The Courier News from Blytheville, Arkansas on February 1, 1968 · Page 1
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The Courier News from Blytheville, Arkansas · Page 1

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Blytheville, Arkansas
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Thursday, February 1, 1968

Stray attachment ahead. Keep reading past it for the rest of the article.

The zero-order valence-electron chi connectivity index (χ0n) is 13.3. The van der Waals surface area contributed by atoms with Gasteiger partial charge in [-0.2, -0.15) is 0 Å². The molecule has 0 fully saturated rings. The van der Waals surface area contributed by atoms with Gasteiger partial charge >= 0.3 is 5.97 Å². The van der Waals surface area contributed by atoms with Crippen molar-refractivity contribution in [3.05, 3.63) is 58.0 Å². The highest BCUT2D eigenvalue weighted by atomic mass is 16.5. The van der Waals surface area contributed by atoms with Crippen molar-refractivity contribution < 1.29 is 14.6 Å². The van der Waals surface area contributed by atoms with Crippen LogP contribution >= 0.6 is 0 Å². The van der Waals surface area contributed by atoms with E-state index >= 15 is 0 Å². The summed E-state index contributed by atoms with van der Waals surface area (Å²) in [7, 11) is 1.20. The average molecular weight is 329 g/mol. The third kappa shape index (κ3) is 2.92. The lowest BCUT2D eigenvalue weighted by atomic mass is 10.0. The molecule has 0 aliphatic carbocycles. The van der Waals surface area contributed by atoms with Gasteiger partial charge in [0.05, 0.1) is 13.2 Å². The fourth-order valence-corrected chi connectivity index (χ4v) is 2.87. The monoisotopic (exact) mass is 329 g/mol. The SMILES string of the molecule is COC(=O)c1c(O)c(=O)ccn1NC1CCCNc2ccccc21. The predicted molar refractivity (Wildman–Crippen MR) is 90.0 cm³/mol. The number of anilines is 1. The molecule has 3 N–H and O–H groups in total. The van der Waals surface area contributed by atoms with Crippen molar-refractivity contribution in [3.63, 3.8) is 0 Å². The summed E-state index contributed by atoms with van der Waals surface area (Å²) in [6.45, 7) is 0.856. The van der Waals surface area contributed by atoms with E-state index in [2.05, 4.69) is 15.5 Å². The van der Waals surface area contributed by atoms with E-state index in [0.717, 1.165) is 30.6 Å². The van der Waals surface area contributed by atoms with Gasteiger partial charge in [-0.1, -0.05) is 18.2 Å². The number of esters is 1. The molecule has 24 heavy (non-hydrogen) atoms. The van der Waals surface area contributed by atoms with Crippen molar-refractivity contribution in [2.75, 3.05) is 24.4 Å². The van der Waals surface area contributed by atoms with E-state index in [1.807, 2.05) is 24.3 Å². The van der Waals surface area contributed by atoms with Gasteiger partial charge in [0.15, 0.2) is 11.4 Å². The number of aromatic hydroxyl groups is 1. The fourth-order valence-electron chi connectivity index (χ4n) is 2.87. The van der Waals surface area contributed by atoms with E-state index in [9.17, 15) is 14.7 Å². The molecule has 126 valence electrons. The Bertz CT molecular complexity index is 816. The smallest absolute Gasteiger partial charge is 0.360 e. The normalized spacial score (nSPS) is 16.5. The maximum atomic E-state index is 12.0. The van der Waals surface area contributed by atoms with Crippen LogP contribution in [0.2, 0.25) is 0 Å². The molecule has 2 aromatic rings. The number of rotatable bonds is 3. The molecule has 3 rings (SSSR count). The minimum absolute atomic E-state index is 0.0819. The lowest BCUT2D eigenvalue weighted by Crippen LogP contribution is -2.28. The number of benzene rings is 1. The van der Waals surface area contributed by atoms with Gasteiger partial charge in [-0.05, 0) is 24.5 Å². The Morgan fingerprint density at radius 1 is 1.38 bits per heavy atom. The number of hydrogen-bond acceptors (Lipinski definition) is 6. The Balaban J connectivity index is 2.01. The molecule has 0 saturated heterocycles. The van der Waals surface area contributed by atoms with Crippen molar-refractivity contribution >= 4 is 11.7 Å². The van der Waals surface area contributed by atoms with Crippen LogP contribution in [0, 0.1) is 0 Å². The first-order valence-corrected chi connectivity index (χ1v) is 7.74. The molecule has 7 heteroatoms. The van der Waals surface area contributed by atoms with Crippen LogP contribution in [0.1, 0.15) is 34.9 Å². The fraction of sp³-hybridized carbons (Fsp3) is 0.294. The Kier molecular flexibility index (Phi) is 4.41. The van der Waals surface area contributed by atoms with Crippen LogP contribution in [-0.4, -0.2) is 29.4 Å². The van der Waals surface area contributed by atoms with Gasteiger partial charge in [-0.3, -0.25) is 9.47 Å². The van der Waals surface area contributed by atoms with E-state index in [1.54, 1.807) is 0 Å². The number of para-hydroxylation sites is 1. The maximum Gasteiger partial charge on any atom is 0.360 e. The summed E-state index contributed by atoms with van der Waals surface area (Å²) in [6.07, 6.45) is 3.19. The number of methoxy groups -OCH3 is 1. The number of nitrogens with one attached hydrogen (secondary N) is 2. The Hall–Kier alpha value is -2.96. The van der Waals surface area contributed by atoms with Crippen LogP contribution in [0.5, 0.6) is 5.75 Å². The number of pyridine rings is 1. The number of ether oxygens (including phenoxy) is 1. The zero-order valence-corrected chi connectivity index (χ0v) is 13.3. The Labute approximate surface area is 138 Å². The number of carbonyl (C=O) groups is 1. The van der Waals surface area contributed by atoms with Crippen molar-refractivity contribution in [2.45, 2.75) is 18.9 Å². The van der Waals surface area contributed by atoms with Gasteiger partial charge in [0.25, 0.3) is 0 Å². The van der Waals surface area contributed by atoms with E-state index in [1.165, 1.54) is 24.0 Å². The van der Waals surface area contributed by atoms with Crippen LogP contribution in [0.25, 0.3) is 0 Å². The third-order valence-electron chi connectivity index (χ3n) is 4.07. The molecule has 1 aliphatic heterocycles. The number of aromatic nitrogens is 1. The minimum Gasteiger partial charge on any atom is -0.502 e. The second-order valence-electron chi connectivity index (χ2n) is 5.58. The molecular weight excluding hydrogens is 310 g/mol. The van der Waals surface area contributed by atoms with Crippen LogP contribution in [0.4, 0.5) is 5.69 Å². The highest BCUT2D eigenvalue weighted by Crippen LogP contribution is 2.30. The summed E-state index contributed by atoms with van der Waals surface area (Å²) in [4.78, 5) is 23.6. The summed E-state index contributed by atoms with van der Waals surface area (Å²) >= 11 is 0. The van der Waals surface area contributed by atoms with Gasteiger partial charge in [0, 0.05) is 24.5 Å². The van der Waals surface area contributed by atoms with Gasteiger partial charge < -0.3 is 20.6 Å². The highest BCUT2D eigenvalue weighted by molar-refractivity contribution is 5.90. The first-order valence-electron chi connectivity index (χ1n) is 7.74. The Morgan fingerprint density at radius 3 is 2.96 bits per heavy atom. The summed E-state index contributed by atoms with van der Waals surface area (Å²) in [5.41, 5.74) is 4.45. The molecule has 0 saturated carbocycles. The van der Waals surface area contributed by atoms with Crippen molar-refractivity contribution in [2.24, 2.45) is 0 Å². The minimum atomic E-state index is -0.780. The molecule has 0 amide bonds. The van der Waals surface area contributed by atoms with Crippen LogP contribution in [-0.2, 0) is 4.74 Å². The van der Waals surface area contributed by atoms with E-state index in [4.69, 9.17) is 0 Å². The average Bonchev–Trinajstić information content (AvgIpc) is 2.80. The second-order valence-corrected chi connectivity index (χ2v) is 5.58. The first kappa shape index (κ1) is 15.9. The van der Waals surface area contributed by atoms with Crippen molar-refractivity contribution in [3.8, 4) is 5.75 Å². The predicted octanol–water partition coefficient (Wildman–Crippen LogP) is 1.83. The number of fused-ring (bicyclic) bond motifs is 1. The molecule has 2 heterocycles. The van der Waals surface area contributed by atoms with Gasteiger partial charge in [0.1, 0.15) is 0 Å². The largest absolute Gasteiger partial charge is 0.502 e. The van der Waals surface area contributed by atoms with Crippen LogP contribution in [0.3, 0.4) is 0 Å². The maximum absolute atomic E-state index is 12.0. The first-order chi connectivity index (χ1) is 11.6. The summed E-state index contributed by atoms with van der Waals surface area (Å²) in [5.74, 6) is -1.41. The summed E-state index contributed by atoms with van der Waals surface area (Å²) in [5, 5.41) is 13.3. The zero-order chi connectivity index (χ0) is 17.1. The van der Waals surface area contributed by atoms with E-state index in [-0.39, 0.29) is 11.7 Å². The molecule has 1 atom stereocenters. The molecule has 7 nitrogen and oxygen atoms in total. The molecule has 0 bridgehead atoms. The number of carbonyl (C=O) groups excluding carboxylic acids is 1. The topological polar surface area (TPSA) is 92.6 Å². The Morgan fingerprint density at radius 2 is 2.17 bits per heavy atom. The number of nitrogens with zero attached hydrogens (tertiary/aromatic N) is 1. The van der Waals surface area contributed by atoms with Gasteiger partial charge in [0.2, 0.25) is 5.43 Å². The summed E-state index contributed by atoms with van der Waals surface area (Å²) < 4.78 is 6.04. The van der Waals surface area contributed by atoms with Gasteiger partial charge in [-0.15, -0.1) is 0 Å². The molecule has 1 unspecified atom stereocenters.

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BLYTHEVDLLE COURIER NEWS VOL. 62—NO. 270 BLYTHEVILLE, ARKANSAS (72315) THURSDAY, FEBRUARY 1, 1968 12 PAGES 10 CENTS Pueblo: Soviets Twist US Tail By LEON DENNEN NBA Foreign News Analyst UNITED NATIONS, N.Y. (NBA) When the 18 Communist parties meet next month in Hungary to launch an ideological campaign against Red China, the Soviet leaders will be able to point to the Pueblo incident as a major victory for their -revolutionary strategy. This is also how Mao Tse-tung sees the seizure of the American vessel and its crew. It explains why, Peking's press and radio have been so lukewarm in their reaction to North Korea's action. The Chinese waited six days before they issued an official statement condemning the United States' "intrusion into territorial waters for espionage activities."- But even then they pointedly refrained from offering or promising any military aid to North " Korea. • 1 This was emphasized by Communist Czechoslovakia which backs the Russians in their conflict with China.;When the Chinese finally mentioned the Piifcb'lo, "their reaction was interesting because it was extremely reserved," said Radio Prague; The Russians, it is clear, stand most to gain from the Pueblo incident. They have met with considerable opposition from-Yugoslavia, Romania and western Communist parties in their efforts to convoke a conference to excommunicate Red China and reassert their supremacy in the world Communist movement. 'But in the view of some diplomats, North Korea's action tipped the scales in Moscow's favor. "It was a serious blow to American prestige," one East European diplomat said. "The Kremlin leaders have shown that under their nuclear protection even a little Communist nation can twist America's tail with impunity." President Johnson, in his efforts to liberate the Pueblo and its crew, had to employ all diplomatic channels. He also appealed to Russia, but let there be no illusions about Moscow's role in the tragic episode. . To have asked Russia to act as a mediator in the dispute between the United States and North Korea was like asking the Mafia to serve as a friend of the court. There is no doubt that North Kore'a is one Asian Communist country that is completely subservient to Russia. Premier Kim II Sung was trained in Moscow and was an officer in the Red Army. He is in fact, a Soviet citizen. To be sure, in recent years, Kim has had to maneuver cautiously between Peking and Moscow. But his allegiance was always 'to Moscow. North Korea would not have dared to seize the Pueblo without Russia's knowledge and backing. Will the fate of the American vessel finally awaken American policy makers to the realization that the Kremlin still stands for world revolution? The main result of'the dispute between Russia and China is that it exposes the real motivating forces behind Soviet policy. It reveals the fallacy of an oversimplified picture of a wholly "peace-loving" Russia as opposed to an "aggressive" and militant Red China. The real bone of contention between the two Red rivals is not whether to fight for world revolution, but which is the right moment to "raise the banner of insurrection." Mao is banking on a spontaneous uprising of the peasant masses. The Soviet leaders rely on scientifically worked-out strategy and the experience of professional revolutionists to dircet the "world revolutionary process." February 1 HOMECOMING AT DELL schools will be Friday night with ceremonies beginning at 5:45. The junior queen will be crowned at 6:15 and the senior queen will receive her crown between the junior and senior games. . Southland School of Pemiscot County is the opponent. . OVERSEAS SERVICEMEN'S names and addresses are being sought by Dud Cason Post of the American Legion here. • "We want to establish contact with these men,'.' a spokesman for the post said. ' • "We'll send them letters and magazines from time to time." Names and addresses may be sent to PO Box 474, Blytheville. VAY RAYBURN OF OSCEOLA, Federal Compress manager, has been elected to the presidency of that city's Rotary club. ' A second run-off election will be held next week to pick other club officers. FORMER VICE PRESIDENT Richard M. Nixon, whose name was entered Wednesday in the March 12 New Hampshire presidential primary, announced today his candidacy for the Republican presidential nomination. ' •••-,'- :•- •*:-. ••, '., : GEN. WILLIAM C. WESTMORELAND predicted today that the Communists will willow up their current campaign .agaW .My, cities.pf South Vietnam with their biggest offensive of the war, a drive in the northern end. of the country,.,... . _, - ,_, . It will be the enemy's "main effort," laid the commander of U. S, forces in South Vietnam, and "it could com* at any Umt." City, OEO Raze 83 DOWN—Yesterday, Operation Mainstream workers — under city direction—leveled the 83rd dilapidated house torn down under Blytheville's "Red Placard" project. All houses were vacant and were dismantled with the owners' permission, according to Mayor Tom Litlte. (Courier News Photo) An ambitious city project and an .Office of Economic Opportunity (OEO) task force's are being successfully combined to rid the city of blighted houses. ' •...'• y'' . . Yesterday the city leveled its 83rd abandoned, dilapidated house . . . this one on South Franklin. The labor was provided by OEO's Operation Mainstream. The house demolished came under the city's Red Placard project according to Mayor Tom. Little. "This fast apearing red placard is being used by the (city) Office of Inspection and Code Enforcement to designate certain structures throughout the city that do not meet the standards of he city's housing code," Little said. He said buildings affected fall into two classes: 1) "A structure, because of neglect, which has deteriorated to such an extent that it should hot be occupied but can be profitably upgraded; 2) "Or a structure which has deteriorated to such an«extent so as to be unfit for human occupany, a health or fire hazard must be demolished," Little said. Owners of buildings which'fall into either .of these categories are notified by registered mail what action must be taken, he .said. "In all 83 cases since this program began Jan. 1, 1967, we have had full approval of the See CITY on Page 2 VC CONTINUE BIG OFFENSIVE By ROBERT TUCKMAN Associated Press Writer SAIGON (AP) - U.S. infantry and armored units battled diehard Communist forces in Saigon again today as the Viet Cong and the North Vietnamese pushed their biggest offensive of the Vietnam war up and down .South Vietnam for the third day. As fighting continued to rage in South Vietnam's capital, the Communists rampaged .through other key government cities and, took control of important'areas in some of them. The situation appeared' critical at many points. Gen. William C. Westmoreland, commander of U.S. troops in Vietnam, predicted the Communists would follow the current drive with a still bigger campaign against South Vietnam's two northernmost provinces, Quang Tri. and Thua Thien, where the U.S. Marines are on guard below the demilitarized zone. The Communists were paying a heavy price in their current offensive. Westmoreland said 5,800 enemy troops had been killed across the country, •than the toll usualls reported for two or three weeks of fighting. Allied casualties also were high: 555 killed, including 232 Americans, and 1,698 wounded, 929 of thfiiri Americans, according to the U.SS. Command. Civilian casualties mounted into the thousands across the country, with estimates of up to 2,000 killed or wounded in Saigon alone. American armored, and Man- . try, troops were .rushed from • otfe critical areas into some of the threatened cities, including Saigon. As U.S. tanks> armored personnel carriers and infantrymen from three divisions pushed through the streets of the capital to root out enemy resistance, Viet Cong soldiers and political cadre began to surface openly in some thickly populated parts of the capital. In at least two parts of Saigon, men were knocking on doors and announcing: "We are from the, National Liberation Front/ W*~have come tp liberate Saigon." •.: .•;'••. '-." :'• . '••-',. •There were reports the National Liberation Front— the Viet Cong's .political arm—had announced, the .formation of a revolutionary council to, run Saigon. South. .Vietnamese .military headquarters - .reported . street fighting in .nine different places in the capital city of nearly 3 million, people.. -A. wall of tanks and armored personnel carriers surrounded.-the -U.S. embassy, whose grounds'the-Viet Cong occupied for-six-hours Wednesday, and Ambassador. Ellsworth Bunker-'s--residence five.-blocks away. : - •••••• : The -main--gate of the big U.S.-South Vietnamese air basa at Bien Hoa, 15 miles north af Saigon, was reported under heavy attack late this afternoon. Sketchy renorts from the area said large fires could be seen burning inside the base, but there we're no details on the fighting. Aircraft still were landing and taking off at the field. The Bren Hoa Air Base is one of the major allied lair bases; in South Vietnam. , Fighting,was reported "ex- See VIETNAM oi Page t WR Orders All CUMMINS PRISON FARM, Ark. (AP) - Gov. Winthrop Rockefeller has announced that ho wants all bodies exhumed from the grassy field where three skeletons were dug up Monday. And he says he wants to restrict investigations to the one being conducted by state police. Meanwhile in Houston, Tex:, and Fresno, "Calif.,: former Arkansas penitentiary inmates told newsmen they watched prison guards slay 10 convicts who may be buried beneath some of the numerous depressions in the field. The Arkansas chapter of the National Association for the Advancement of Colored People has asked U.S. Atty. Gen. Ramsey Clark to have the Justice Department investigate. The Arkansas Legislative Council and the Lincoln County grand jury also are considering inves-- tigations. Rockefeller said Wednesday "I think it is better not to bring more people into an already, confusing situation." He added, "We believe the investigation should be pushed fearlessly but in an. orderly manner, and let the chips fall where they may." The bones already exhumed were sent to the FBI laboratory in Washington for analysis, while Arkansas State Police continued to base their investigation on the asumption that the field is a paupers' .graveyard. Maj. William Struebing, head of the criminal investigation division of the state police, took charge of the investigation Tuesday, the day after Burly inmate Reuben Johnson, 59, a prisoner here since 1937, led diggers to the field where he said he helped to bury 10 or 12 con- victs "shot or beaten to death" by "guards and wardens." The NAACP action was in response to Johnson's claims that most of the men were Negroes. Rockefeller announced Wednesday that he had recommended that the State Penitentiary Board consider having all bodies removed from the unmarked graves and placed in a "proper and decent" burial ground. He said this could be done in conjunction with the state police investigation. Struebing had announced there would be no more digging until pathology reports came in sometime within the next three weeks. The governor promised a thorough probe. He said that the graves might be those of inmates who died destitute and whose bodies went unclaimed. But he said too: "We could be on the brink of uncovering a scandal of untold proportions." The story of Edward Red-• mond; 47, who operates a television repair shop in Houston, Tex., emphasized the latter possibility. . ;, ' •'• : Redmond, who said he was an inmate at Cummins 28 years ago, told the Houston Post He saw a prisoner choked to death with barbed wire, then buried under a. guard tower along with two other slain convicts. Redmond said barbed wir« was wrapped around the prisoner's throat, and that a mounted guard dragged the man until he was dead. He said he saw at least four other inmates, all Negroes, killed by shotgun blasts. An elderly Negro inmate, almost blind, failed to spot a weed See PRISON on Page 2 CASH Dyess Folks Will Hear Johnny Delegates Fly To Aid Farm Bill ELEVENTH HOUR-A cnfyd of last-minute buyers filled city hall corridors yesterday afternoon as they .waited hi line to purchase their 1968 auto license tags before last night's midnight deadline. Any tags purchased now art considered delinquent and car owners will be penalized at the rate of $3 for each 10 days they are delinquent, not to exceed double the cost of, new tags, (Courier News Photo) A delegation of west-of-the- lake farmers and businessmen were scheduled 'to leave Memphis Municipal Airport at 5 this afternoon for Washington Where they will confer with Arkansas Lawmakers regarding new farm credit legislation. The 'delegation has an 8:30 a. m. meeting with Sen. J. W. Fulbright.* . Fulbright ,1s co-sponsor of a bill which, liberalizes farm credit through the Farmers Home Administration. Hearings on Fulbright's bill will continue tomorrow before a Senate committee. "We don't know if any testimony will be required from anyone in our group," R. J. McKinnon, a spokesman for the delegation, commented this morning. "However, 1 we want to be present to give Senator Fulbright the benefit of any firsthand information on conditions in the •ountjr." Fulbright is jointly sponsoring Senate Bill 2714 with a group of other southern senators. The bill provides for three year credit under FHA for farmers who live in designated disaster areas; and stipulates that proceeds from these loans may be used to pay existing debts. "We will be returning late tomorrow night, " McKinnon said. Making the trip are C. M. Hutton, Paul Deaton, Coy Boyd, A. A. Tipton and McKinnon, all of Manila ; Warl Wildy and Jim Pulliam of Leachville ; Gary Jumper, county director of the Office of Economic Opportunity, who, McKinnon said, is serving as County Judge A. A. Banks' " personal represent • ; ative"; And Bill Sheppard of Schobe, Inc., in Memphis, Nationally - known country and western singer, Johnny Cash, who was born and reared on a cotton farm near Dyess, Ark., will bring his troupe to his home state for a one show performance to be held 'at . the Dyess High School t h i:s Sunday, scheduled to begin at 3- p.m. ..•••'•. ..; Cash, whose popularity Ms world - wide, has fans whic"ii number in the millions and His style is considered by many critics to be a unique blend of- folk music and blues characterized by a "foot stomping "" delivery as n e ..accompanies' himself with his guitar. : Other members included in the Cash show are June Carter, The ' Statler Brothers Quartet,' Gene Williams, Carl. Perkins ","' The Tennesse Three and Mother Maybelle and The Carter Fam-; • «iy. ,., • ' . ' . . ,-• Admission for adults is $2 and $1 for children under 13. Weather Forecast Cloudy and turning colder tonight -with rain east ending early tonight. Friday cloudy to partly cloudy and cooler. Low tonight low 30s northwest to tow, 40s southeast. • 1 If '&